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Author Topic: Any Figure Out How To Modify AM466, A08A02 Board, To Stop Local Sense Current  (Read 8048 times)

abc1667xxxxx537

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Has anyone figured out how to go in and modify the AM466, with 08A02 board, and stop the flow of their local sense current?

A necessity to stop very low current draw components such as relays (i.e. 15 mA for ice cube relays controlled by AM466) from still kicking on (so defeating local sense is no good here, one has to stop the flow of current to be successful).

By the way, what is the magnitude of the local sense current on these new AM466, 08A02 board, devices?
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Brian H

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0.38ma AC. on a Date Code 09K48 {CFL Friendly surface mounted controller IC}.

It is the status signal for the electronice to know if the ratchet switch is on or off. If you remove that current. The switch will pulse two to three times as it tries to determine if it is on or off. The new ones do not have local control sensing. Though I have seen one false trigger on when power is first applied.
Use a small incandescent night light bulb across the load or a 56K-220K 1/2 Watt resistor across the load. With 56K swamping the current through it as R14 in the module is a 330K 1/2 watt.

Is your problem when you turn it off. The relay stays on or the module triggers back on?

I did the reed relay for momentary dry contacts mod on one as a test. Removing the sensing resistor causes it to pulse two times. Older ones I believe pulsed three times. The unit I modified for the momentary reed relay output was a 08A02 so I know it has the updated PCB and lower current. The older ones where much higher.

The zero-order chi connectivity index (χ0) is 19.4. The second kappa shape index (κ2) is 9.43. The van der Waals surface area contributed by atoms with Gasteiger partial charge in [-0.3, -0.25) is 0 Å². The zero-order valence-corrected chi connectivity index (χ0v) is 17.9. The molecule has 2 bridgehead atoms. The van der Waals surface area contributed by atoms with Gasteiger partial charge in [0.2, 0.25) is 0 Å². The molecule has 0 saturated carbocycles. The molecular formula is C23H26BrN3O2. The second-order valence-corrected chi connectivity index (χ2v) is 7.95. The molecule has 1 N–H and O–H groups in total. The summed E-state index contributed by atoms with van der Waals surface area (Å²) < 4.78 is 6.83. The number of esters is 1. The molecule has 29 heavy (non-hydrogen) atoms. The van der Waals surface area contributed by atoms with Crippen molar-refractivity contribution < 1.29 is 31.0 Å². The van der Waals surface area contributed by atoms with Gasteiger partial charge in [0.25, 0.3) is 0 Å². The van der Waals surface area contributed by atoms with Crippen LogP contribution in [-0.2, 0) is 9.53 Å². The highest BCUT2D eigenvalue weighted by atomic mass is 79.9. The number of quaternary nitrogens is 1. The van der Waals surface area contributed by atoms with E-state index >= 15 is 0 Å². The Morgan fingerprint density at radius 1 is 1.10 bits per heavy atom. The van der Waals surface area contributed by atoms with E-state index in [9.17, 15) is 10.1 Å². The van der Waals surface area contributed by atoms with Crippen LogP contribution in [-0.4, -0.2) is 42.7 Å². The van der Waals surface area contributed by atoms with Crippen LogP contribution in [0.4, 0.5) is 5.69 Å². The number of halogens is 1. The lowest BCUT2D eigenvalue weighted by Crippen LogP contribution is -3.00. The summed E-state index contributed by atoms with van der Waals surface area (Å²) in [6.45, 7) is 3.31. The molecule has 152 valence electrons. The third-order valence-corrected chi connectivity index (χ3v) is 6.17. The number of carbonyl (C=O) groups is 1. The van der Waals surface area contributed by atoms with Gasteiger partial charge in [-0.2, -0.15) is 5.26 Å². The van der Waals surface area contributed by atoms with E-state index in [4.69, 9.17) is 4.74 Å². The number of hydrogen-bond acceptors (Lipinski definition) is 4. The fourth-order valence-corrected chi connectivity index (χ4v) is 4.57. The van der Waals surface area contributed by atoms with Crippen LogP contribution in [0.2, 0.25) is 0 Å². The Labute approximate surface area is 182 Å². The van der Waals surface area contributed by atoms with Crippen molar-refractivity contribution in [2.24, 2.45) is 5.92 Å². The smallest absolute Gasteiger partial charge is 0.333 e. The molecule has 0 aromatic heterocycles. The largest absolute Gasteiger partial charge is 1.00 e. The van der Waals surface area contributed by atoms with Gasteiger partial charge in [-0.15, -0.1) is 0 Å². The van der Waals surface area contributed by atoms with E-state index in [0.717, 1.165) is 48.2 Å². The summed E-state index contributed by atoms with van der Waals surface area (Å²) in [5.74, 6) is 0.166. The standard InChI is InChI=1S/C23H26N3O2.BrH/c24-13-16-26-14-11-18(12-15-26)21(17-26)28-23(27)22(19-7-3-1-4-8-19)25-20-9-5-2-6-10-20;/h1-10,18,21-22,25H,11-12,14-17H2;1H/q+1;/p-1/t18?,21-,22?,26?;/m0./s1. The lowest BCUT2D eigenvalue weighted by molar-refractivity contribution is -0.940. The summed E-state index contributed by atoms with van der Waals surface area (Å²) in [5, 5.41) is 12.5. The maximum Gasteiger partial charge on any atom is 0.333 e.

« Last Edit: May 21, 2010, 02:30:59 PM by Brian H »
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Brian H

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I have also tried both old and new Appliance Modules on some Idec RSSAN-10A and RSSA-10A Solid State Relays. They use a 90-280 VAC Control signal and can switch 10 amps 24-330 VAC for the RSSA-10A and 48-660 VAC for the RSSAN-10A.
The older Appliance Modules kept them on even when the module was off.
The newer ones did not turn them on when off. Though the control terminals where at about 67 VAC when of the module was off. Both my older and newer hardware ApplianceLincs also did not fire them when off.
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abc1667xxxxx537

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My concern is to not have my 15 mA relay kick on when the AM466 is supposed to be off as it puts out about 118 VAC when it is allegedly, "OFF." I see how it causes small lights to light dimly when it is supposed to be off.

So, is 0.33-0.38 mA the maximum output current we can get from these devices when they are supposed to be off? If it is, then it should just become a game of just putting enough resistance across the load to get less than 15 mA sourcing through the relay coil?
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Brian H

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Yes that is the current through a small bulb [to protect my meter if it turned on] when off. When cold the bulb is a low resistance and should not effect the readings greatly.

To compare to an old Date Code 02H34 appliance module. 2.37ma AC and 1.69ma DC. Diode in circuit gave a DC component to the readings.
The new Date Code 08A01 was 0.38 ma AC.

If you are measuring the 118 volts with a high impedance meter and no load. You are getting a false reading.
Measuring the module off voltage across the relays coil would be a better test.
The 15ma load is 50 times the 'am I on sensing current'. It will probably be fine as is. Unless the relay has a real low drop out voltage.
My rough math says your coil is about 8000 Ohms and should load the small current right down and the voltage across the coil off maybe 2.84 volts.

Yes real low current devices like LED bulbs can and do glow dimly on the new appliance modules.
« Last Edit: May 21, 2010, 06:19:04 PM by Brian H »
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abc1667xxxxx537

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Thanks.
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Brian H

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You are welcome.

Though I doubt the relay will be a problem. If it is holler and we will see what can be done to correct it.
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